Sport is a global phenomenon that performs many important
functions in contemporary society . It is most often mentioned
in its positive role as a tool contributing towards education of
children and young adults, a means of social integration and
overcoming cultural differences, a major source of employment
in modern society, and a vehicle towards better mental and
physical health. In addition, in its socio-cultural dimension, sport
is a part of the popular culture that entertains billions of people
worldwide. Many people identify with their local or national team,
follow their games ‘religiously’ and derive a sense of pride if their
team wins. This effect that sport has on masses and its immense
cultural importance has made it a most valuable content for
broadcasters, as well as a target for political propaganda. Sporting
activity crosses a wide range of legal subjects such as contract law,
tort law, intellectual property law, competition law, constitutional
law, labor law, internal market law and fundamental rights. It
involves everyone (people of all ages, genders, races, etc.) at all
levels (beginners, recreationists, amateurs, semiprofessionals
and professionals) and in all capacities (spectators and television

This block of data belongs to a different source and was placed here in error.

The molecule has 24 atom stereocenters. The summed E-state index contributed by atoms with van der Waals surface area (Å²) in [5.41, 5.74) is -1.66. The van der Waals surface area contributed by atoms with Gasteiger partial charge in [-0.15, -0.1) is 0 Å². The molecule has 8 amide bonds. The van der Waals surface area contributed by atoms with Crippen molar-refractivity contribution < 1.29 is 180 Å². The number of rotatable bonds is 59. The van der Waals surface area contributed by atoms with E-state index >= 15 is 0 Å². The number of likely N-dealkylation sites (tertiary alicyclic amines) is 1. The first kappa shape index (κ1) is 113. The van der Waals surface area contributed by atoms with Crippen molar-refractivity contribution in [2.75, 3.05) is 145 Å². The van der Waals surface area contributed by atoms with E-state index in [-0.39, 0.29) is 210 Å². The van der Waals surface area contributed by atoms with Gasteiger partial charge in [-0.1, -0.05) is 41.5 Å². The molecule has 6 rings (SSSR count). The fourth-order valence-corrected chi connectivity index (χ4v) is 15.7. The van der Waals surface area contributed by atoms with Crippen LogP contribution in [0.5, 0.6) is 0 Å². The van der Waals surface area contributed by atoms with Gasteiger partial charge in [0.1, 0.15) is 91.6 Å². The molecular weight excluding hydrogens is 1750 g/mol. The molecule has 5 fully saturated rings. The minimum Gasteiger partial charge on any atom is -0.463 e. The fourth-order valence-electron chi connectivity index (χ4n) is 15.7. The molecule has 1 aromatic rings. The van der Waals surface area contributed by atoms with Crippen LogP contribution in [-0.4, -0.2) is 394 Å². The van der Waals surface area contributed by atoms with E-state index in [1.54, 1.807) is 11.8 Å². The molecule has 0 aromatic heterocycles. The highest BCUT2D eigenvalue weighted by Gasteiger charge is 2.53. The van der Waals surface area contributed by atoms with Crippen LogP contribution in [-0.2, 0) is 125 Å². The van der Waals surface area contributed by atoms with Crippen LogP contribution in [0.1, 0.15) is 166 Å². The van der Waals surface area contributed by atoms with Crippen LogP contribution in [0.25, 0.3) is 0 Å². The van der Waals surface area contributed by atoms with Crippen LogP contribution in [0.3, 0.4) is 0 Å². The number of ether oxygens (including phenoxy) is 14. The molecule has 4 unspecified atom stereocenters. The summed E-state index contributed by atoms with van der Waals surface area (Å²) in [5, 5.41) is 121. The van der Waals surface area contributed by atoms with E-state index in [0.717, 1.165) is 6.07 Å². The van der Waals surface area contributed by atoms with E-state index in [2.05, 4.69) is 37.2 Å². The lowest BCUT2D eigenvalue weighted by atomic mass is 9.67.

viewers, players, coaches, medical doctors, psychologists, agents,
During the recent decades the number of children and youth
involved in organized, competitive sports has increased. As a
consequence, youth sports in general, and more specifically, elite
sports for teenage youth are presently a public phenomenon .
Changes in expectations of performance at top levels, together
with the extreme training demands and the controlling of young
athletes by their coaches, parents, and the peer environment,
has resulted in public and medical concerns. The prerequisites
of athletic success in many sports rely to a great extent upon
physical characteristics, including anthropometric dimensions,
somatotype, and body composition. The relevance of morphology
is especially evident in ‘artistic’ sports, such as ballet, gymnastics,
figure skating, and diving, wherein the body is a primary element
in obtaining high performance scores, and scoring may be
influenced by the perceptions of the judges.
The importance of a well-suited ‘gymnastic specific’ body
build for reaching the highest level in artistic gymnastics is